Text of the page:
** This article – featuring CI partner TAMAR – is taken from the newly released State of the World's Sea Turtles IV (SWOT IV) report now available for download. Get your SWOT IV Report now (PDF - 3.94 MB). **
Founded in 1980, Projeto TAMAR is a strategic alliance of Brazilian government, nonprofit and private-sector partners, as well as numerous local communities – all committed to the common purpose of promoting the wise use and protection of sea turtles in Brazil and internationally.
When their first research and conservation field stations were established nearly three decades ago, TAMAR’s founders were faced with the challenges of finding viable economic alternatives for low-income coastal residents who, for decades, had survived by collecting turtle eggs and consuming nesting turtles. TAMAR researchers and volunteers worked directly with local citizens to accumulate detailed knowledge of community economics and to identify specific market opportunities that use turtles non-consumptively.
WEBSITE: Check out the newly launched SeaTurtleStatus.org.
At first, TAMAR hired turtle poachers, paying them wages to protect rather than exploit the turtle population. Later, the poachers’ wives, children and other families became involved as well. The TAMAR effort now serves dozens of coastal communities in northeastern Brazil by providing employment and other public benefits to local residents.
TAMAR’s visitor centers provide a variety of attractions for tourists such as museums, tanks and aquaria, educational exhibitions, video and multimedia auditoriums, cafeterias, and bars. A network of 13 TAMAR shops located at visitor centers and in airports and shopping malls throughout eastern Brazil are another fundamental part of TAMAR’s self-sustainability and community interaction programs.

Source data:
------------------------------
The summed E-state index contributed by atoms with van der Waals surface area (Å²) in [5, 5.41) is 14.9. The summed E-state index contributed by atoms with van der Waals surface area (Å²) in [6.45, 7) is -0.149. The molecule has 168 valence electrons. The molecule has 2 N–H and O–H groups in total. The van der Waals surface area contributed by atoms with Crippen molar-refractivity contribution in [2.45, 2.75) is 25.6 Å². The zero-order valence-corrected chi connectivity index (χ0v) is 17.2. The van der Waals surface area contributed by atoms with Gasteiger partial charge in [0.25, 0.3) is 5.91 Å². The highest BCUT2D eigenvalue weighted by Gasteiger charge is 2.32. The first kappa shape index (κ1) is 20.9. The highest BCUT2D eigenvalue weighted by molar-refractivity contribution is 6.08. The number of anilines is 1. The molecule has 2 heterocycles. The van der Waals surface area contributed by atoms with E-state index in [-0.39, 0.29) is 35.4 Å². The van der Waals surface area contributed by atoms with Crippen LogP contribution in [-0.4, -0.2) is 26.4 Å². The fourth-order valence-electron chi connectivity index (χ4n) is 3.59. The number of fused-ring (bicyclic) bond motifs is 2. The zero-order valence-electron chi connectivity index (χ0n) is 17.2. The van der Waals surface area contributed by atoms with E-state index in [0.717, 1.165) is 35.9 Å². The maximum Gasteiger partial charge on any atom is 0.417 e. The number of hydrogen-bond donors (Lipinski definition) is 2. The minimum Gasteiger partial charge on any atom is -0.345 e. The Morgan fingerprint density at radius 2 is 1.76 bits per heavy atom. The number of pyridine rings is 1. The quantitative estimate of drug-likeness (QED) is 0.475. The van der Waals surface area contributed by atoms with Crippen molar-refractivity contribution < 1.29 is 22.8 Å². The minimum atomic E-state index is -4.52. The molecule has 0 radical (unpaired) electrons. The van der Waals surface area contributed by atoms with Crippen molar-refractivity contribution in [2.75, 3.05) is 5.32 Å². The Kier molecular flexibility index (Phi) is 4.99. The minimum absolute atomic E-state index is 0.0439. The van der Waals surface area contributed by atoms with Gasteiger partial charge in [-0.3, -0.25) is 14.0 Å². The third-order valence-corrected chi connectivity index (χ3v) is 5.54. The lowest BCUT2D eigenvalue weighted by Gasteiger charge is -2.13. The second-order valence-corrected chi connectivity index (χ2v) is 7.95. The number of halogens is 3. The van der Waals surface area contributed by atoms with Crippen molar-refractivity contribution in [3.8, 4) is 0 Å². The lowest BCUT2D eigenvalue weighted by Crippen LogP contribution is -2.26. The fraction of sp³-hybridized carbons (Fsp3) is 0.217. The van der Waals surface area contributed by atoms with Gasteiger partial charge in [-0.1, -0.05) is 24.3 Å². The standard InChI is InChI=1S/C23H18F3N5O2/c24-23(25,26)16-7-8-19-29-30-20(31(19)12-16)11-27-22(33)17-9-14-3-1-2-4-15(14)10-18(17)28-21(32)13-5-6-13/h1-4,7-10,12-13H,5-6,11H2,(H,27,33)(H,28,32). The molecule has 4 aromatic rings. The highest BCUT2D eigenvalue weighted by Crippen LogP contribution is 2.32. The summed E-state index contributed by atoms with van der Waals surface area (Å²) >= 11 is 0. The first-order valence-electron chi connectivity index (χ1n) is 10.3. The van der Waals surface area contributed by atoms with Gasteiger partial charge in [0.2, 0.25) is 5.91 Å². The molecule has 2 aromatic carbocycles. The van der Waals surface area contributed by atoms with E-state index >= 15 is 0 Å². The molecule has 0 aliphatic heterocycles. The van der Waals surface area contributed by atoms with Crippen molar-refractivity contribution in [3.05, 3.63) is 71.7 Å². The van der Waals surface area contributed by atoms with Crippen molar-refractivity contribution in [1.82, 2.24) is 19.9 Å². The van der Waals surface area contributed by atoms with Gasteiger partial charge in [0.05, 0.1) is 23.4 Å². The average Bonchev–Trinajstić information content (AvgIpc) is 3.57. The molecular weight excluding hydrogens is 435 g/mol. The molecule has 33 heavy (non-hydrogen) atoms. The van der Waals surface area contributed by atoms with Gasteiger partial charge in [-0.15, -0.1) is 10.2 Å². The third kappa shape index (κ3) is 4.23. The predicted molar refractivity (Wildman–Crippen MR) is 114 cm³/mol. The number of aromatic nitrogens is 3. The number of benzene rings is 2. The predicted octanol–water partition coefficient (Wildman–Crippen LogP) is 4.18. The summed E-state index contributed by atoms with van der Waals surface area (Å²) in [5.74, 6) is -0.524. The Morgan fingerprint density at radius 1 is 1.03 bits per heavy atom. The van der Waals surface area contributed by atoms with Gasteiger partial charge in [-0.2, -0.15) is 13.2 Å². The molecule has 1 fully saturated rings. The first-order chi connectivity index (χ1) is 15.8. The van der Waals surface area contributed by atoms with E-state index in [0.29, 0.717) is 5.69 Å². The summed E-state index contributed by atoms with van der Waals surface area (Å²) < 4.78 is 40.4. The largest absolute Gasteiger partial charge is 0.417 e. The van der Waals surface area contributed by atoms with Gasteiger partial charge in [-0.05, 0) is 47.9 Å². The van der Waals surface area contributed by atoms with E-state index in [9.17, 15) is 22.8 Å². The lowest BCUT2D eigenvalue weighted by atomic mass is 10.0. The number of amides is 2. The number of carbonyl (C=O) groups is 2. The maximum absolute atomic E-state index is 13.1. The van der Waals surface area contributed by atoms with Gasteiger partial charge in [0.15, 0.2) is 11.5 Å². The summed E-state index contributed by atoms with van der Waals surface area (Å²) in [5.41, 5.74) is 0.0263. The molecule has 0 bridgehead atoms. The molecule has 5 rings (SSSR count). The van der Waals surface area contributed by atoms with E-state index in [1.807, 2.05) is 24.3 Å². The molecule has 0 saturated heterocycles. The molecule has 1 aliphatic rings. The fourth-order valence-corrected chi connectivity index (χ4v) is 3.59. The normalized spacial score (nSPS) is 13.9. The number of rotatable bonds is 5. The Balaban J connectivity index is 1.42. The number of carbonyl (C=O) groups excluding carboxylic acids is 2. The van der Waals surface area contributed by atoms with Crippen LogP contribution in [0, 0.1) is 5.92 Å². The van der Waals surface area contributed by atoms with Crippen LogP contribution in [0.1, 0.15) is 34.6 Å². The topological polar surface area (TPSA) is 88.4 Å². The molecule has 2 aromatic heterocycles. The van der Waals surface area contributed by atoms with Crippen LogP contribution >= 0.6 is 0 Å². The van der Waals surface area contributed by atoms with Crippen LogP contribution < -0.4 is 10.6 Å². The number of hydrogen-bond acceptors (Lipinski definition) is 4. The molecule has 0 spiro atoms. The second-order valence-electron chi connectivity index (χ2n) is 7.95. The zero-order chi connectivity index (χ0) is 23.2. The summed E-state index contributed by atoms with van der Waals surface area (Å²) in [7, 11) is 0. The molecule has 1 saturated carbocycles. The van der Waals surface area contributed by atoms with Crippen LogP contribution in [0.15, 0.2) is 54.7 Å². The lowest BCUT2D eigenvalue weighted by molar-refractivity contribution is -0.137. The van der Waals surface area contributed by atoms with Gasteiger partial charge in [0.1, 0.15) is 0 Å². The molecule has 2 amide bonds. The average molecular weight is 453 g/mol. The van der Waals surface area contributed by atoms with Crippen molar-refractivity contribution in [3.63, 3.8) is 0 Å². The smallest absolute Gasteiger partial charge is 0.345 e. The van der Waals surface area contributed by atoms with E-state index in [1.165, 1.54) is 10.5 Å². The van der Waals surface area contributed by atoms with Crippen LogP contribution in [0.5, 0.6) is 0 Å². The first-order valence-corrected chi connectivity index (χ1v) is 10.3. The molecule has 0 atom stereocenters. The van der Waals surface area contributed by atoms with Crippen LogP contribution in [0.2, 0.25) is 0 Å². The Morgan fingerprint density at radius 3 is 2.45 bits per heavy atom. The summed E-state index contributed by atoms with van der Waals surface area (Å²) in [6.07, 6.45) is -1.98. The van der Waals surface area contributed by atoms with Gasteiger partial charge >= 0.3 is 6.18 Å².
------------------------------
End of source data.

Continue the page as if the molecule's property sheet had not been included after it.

TAMAR shops are the exclusive sales points for a line of products including T-shirts, caps, local handicrafts, and other souvenirs. Revenue from retail sales pays for approximately one-third of TAMAR’s annual budget. The souvenirs are inspired by TAMAR’s principal objectives of sea turtle protection and research; thus, in addition to generating fiscal profits, the shops fill education and outreach roles.
The manufacturing of TAMAR souvenirs generates employment for hundreds of people and is a considerable stimulus to the local economy. The first cottage industry producing T-shirts was created in 1990 in Regência, Espírito Santo. Since then, both product quality and commercial sales have improved, thus inspiring the creation of a similar operation in Pirambu, Sergipe. TAMAR’s social production chain provides local jobs from the acquisition of raw materials through to the production and delivery of goods and services, and it ensures a regular flow of supplies and products among TAMAR’s several field stations, shops, and visitor centers. Communities close to the field stations and those in areas with limited potential for tourism are all involved. Presently, more than 1,200 jobs are maintained through TAMAR’s social production chain.
Ecotourism and the retail sale of locally produced souvenirs help not only to fund research and conservation of sea turtles in Brazil, but also to fulfill critical environmental education and outreach objectives and to boost local economies that once depended on the nonsustainable use of sea turtles. Moreover, TAMAR’s social production chain has helped to create a heightened sense of social inclusion and pride among involved community members. This reconciliation of conservation and turtle-friendly economic activities for community members is one of TAMAR’s most notable achievements.
Guy Marcovaldi is an oceanographer, Director of Projeto TAMARICMBio, the federal government agency responsible for the Brazilian Sea Turtle Conservation Program, and member of the board of Fundação Pró TAMAR. Neca Marcovaldi is an oceanographer, President of Fundação Pró TAMAR, the nongovernment organization that co-manages
the Brazilian Sea Turtle Conservation Program, and Vice Chair of the IUCN Marine Turtle Specialist Group for the Western South Atlantic region. Joca Thomé is an oceanographer, Regional Coordinator of Projeto TAMAR-ICMBio, Vice Chair of the Marine Turtle Specialist Group for the Western South Atlantic region, and member of the board of Fundação Pró TAMAR.
** This is just one article featured in the State of the World's Sea Turtles, Vol. IV report. Download the full report at www.SeaTurtleStatus.org. **